When we lived in San Francisco, we never had to worry much about bringing plants indoors in the wintertime. There, the temperature never, or nearly never, went down to freezing, and even light frost was almost unheard of. This will be our 8th winter in Saint-Aignan, and I'm still getting used to the difference.

Here in Saint-Aignan, we don't have many hard freezes, but it really depends on the year. Rosemary and thyme do fine outdoors all winter. Cabbages survive the winter months in people's gardens. The lawn stays green, as does the hedge. In fact, this November has been mild so far, but pretty wet. This morning, for example, the temperature is in the high 40s F (9ºC) and it's drizzling.

But you never know. One year back in the 1980s, we're told, the big bay laurel hedge around our property froze all the way to the ground. The dead branches had to be cut off. Then the hedge slowly grew back from the roots, which had survived. It took years. I would hate to see that happen again.

Our big planter boxes of geraniums were outdoors until a couple of days ago. Last week we moved them under the roof of the balcony, out of the rain, to let them dry out some. That way, they're not so heavy. And then we moved them to our little glassed-in porch downstairs. We had the sliding glass doors installed across the front porch 5 or 6 years ago. Before that, it was completely open to the cold air.

Now we have a good place to keep potted plants that we set out in spring and bring back inside in autumn. Jade, kalenchoe, other succulents, geraniums, and so on all overwinter behind glass doors, where the temperature never falls much below 5ºC, or 40ºF.

When the plants come in, you really feel like you are pulling the covers up around your ears for the winter. The hours of daylight diminish daily, and it will be that way for another month now. I really hope the geraniums will continue to flower on the front porch. Those red blossoms are a reminder of brighter seasons.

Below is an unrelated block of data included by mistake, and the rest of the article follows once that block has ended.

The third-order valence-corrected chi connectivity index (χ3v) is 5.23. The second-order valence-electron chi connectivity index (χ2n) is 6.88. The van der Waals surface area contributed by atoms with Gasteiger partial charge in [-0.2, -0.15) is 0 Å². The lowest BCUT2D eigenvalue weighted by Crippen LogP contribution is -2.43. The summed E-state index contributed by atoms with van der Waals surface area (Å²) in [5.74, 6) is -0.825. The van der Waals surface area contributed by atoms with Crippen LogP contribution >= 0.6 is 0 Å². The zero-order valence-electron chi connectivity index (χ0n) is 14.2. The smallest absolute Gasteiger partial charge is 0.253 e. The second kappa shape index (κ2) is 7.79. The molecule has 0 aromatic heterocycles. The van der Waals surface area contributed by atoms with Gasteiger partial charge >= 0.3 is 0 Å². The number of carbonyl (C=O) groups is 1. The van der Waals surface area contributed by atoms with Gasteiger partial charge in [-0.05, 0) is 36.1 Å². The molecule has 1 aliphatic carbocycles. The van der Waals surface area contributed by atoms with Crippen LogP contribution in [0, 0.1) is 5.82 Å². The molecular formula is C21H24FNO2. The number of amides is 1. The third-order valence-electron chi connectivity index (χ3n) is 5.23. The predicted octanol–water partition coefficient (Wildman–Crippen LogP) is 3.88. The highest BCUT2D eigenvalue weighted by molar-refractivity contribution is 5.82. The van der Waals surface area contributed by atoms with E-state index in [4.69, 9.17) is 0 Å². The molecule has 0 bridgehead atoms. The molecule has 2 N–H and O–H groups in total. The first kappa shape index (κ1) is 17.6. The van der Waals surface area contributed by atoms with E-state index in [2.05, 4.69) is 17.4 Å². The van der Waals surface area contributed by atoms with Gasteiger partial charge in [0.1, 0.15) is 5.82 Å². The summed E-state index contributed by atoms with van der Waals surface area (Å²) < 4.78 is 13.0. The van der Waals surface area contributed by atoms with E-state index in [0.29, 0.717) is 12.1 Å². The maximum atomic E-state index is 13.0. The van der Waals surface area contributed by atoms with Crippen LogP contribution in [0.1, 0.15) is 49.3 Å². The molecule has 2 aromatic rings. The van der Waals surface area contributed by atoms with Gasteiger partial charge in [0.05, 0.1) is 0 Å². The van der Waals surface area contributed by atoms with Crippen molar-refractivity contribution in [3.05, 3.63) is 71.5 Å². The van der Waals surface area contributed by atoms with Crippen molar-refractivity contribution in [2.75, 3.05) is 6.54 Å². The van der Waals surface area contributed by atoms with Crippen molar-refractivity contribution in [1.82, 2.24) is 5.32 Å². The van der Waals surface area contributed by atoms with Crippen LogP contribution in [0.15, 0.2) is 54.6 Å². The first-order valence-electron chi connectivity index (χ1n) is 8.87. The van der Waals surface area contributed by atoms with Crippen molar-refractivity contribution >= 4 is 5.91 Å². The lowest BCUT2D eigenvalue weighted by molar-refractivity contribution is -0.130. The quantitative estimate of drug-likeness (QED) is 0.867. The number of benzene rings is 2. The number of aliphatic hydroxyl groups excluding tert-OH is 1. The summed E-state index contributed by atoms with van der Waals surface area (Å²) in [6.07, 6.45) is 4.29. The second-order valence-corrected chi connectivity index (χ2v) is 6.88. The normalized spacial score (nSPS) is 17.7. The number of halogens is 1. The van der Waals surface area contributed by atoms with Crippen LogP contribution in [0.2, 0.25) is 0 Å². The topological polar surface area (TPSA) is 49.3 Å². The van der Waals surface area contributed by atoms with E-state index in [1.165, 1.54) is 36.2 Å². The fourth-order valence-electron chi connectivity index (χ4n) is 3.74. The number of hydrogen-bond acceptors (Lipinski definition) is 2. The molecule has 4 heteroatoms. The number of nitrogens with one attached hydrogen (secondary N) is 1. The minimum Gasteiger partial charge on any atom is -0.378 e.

20 November 2010

P.S. re: quenelles

The next time I make quenelles, I think I'll make half a recipe. That is, cut the panade recipe in half and cut the amount of turkey or chicken in half. Halve all the ingredients (see yesterday's post.) My recipe ended up making at least three dozen (maybe more) dumplings, and that's too much unless you are feeding a big crowd.

Cooking zucchini with onions and
turkey quenelles for a gratin

Yesterday I poached some more quenelles and served them au gratin — with melted cheese — on a bed of grated zucchini/courgettes and sliced onion, which were cooked in a frying pan on top of the stove before being put in the gratin dish. I also put in about half a cup of cream with the vegetables.

The quenelles on a bed of creamy zucchini

Then you can place the dumplings on top and sprinkle on some grated cheddar or Swiss cheese. Put the dish in a hot oven and let cook until the cream is bubbling and the cheese is melted and golden brown. Delicious.

Sprinkle grated cheese over the top and brown it in the oven.

Cutting the ingredients in half also means everthing will fit in the bowl of a normal food processor, so there'd be no need to use a Kitchenaid stand mixer. Everything would be easier, especially if you start with ground meat you've bought at the supermarket.

19 November 2010

The dumplings called quenelles

The quenelles we made yesterday were excellent. Quenelles [kuh-NEHL] are flour or potato dumplings made with a dough containing meat, poultry, fish, vegetables, or cheese. They are a quintessentially French concoction, and that's why I had put them on my list of out-of-the-ordinary things I wanted to make in the kitchen (along with Pommes dauphine, Alouettes sans-tête, and Tourte lorraine). As I've said, it's important to have wintertime projects and activities that you enjoy.